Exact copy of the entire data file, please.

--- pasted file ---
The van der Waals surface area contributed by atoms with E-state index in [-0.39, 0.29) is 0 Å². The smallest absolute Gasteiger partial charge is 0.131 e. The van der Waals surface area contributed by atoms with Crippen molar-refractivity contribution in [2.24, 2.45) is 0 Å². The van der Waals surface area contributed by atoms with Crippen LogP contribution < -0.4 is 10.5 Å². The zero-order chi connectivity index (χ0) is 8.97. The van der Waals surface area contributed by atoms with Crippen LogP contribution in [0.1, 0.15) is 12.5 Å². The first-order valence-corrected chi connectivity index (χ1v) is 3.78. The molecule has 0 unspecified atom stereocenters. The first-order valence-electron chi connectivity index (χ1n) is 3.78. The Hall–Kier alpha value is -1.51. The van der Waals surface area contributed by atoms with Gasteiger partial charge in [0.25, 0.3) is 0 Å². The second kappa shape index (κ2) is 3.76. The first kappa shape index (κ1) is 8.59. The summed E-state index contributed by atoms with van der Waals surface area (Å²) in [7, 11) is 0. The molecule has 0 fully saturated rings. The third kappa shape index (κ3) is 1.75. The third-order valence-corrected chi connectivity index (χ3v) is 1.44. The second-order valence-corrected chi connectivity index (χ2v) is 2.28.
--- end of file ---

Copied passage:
The van der Waals surface area contributed by atoms with E-state index in [-0.39, 0.29) is 0 Å². The smallest absolute Gasteiger partial charge is 0.131 e. The van der Waals surface area contributed by atoms with Crippen molar-refractivity contribution in [2.24, 2.45) is 0 Å². The van der Waals surface area contributed by atoms with Crippen LogP contribution < -0.4 is 10.5 Å². The zero-order chi connectivity index (χ0) is 8.97. The van der Waals surface area contributed by atoms with Crippen LogP contribution in [0.1, 0.15) is 12.5 Å². The first-order valence-corrected chi connectivity index (χ1v) is 3.78. The molecule has 0 unspecified atom stereocenters. The first-order valence-electron chi connectivity index (χ1n) is 3.78. The Hall–Kier alpha value is -1.51. The van der Waals surface area contributed by atoms with Gasteiger partial charge in [0.25, 0.3) is 0 Å². The second kappa shape index (κ2) is 3.76. The first kappa shape index (κ1) is 8.59. The summed E-state index contributed by atoms with van der Waals surface area (Å²) in [7, 11) is 0. The molecule has 0 fully saturated rings. The third kappa shape index (κ3) is 1.75. The third-order valence-corrected chi connectivity index (χ3v) is 1.44. The second-order valence-corrected chi connectivity index (χ2v) is 2.28.